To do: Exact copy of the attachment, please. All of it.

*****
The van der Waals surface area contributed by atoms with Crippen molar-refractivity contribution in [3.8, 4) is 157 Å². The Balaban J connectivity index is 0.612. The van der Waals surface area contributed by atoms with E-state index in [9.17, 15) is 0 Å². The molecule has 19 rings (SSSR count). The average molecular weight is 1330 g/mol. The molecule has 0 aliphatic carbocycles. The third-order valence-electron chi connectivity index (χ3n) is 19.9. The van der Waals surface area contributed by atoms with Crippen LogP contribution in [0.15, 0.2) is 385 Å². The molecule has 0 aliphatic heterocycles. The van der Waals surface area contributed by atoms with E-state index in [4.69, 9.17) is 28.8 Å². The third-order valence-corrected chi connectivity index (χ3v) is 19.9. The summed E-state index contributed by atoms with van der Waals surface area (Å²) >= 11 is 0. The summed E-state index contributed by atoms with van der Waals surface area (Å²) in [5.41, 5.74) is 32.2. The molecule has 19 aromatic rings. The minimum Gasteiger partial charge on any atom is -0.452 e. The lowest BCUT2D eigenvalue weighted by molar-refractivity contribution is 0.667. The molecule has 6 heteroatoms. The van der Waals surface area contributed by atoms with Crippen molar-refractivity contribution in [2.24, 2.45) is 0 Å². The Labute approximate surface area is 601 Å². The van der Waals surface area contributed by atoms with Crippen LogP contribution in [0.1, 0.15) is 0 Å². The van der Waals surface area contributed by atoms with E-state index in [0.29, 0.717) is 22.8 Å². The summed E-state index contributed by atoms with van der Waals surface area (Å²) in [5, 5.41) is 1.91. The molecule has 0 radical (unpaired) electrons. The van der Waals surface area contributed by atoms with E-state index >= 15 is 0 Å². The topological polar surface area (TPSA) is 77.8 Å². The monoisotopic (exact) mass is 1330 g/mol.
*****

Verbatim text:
The van der Waals surface area contributed by atoms with Crippen molar-refractivity contribution in [3.8, 4) is 157 Å². The Balaban J connectivity index is 0.612. The van der Waals surface area contributed by atoms with E-state index in [9.17, 15) is 0 Å². The molecule has 19 rings (SSSR count). The average molecular weight is 1330 g/mol. The molecule has 0 aliphatic carbocycles. The third-order valence-electron chi connectivity index (χ3n) is 19.9. The van der Waals surface area contributed by atoms with Crippen LogP contribution in [0.15, 0.2) is 385 Å². The molecule has 0 aliphatic heterocycles. The van der Waals surface area contributed by atoms with E-state index in [4.69, 9.17) is 28.8 Å². The third-order valence-corrected chi connectivity index (χ3v) is 19.9. The summed E-state index contributed by atoms with van der Waals surface area (Å²) >= 11 is 0. The summed E-state index contributed by atoms with van der Waals surface area (Å²) in [5.41, 5.74) is 32.2. The molecule has 19 aromatic rings. The minimum Gasteiger partial charge on any atom is -0.452 e. The lowest BCUT2D eigenvalue weighted by molar-refractivity contribution is 0.667. The molecule has 6 heteroatoms. The van der Waals surface area contributed by atoms with Crippen molar-refractivity contribution in [2.24, 2.45) is 0 Å². The Labute approximate surface area is 601 Å². The van der Waals surface area contributed by atoms with Crippen LogP contribution in [0.1, 0.15) is 0 Å². The van der Waals surface area contributed by atoms with E-state index in [0.29, 0.717) is 22.8 Å². The summed E-state index contributed by atoms with van der Waals surface area (Å²) in [5, 5.41) is 1.91. The molecule has 0 radical (unpaired) electrons. The van der Waals surface area contributed by atoms with E-state index >= 15 is 0 Å². The topological polar surface area (TPSA) is 77.8 Å². The monoisotopic (exact) mass is 1330 g/mol.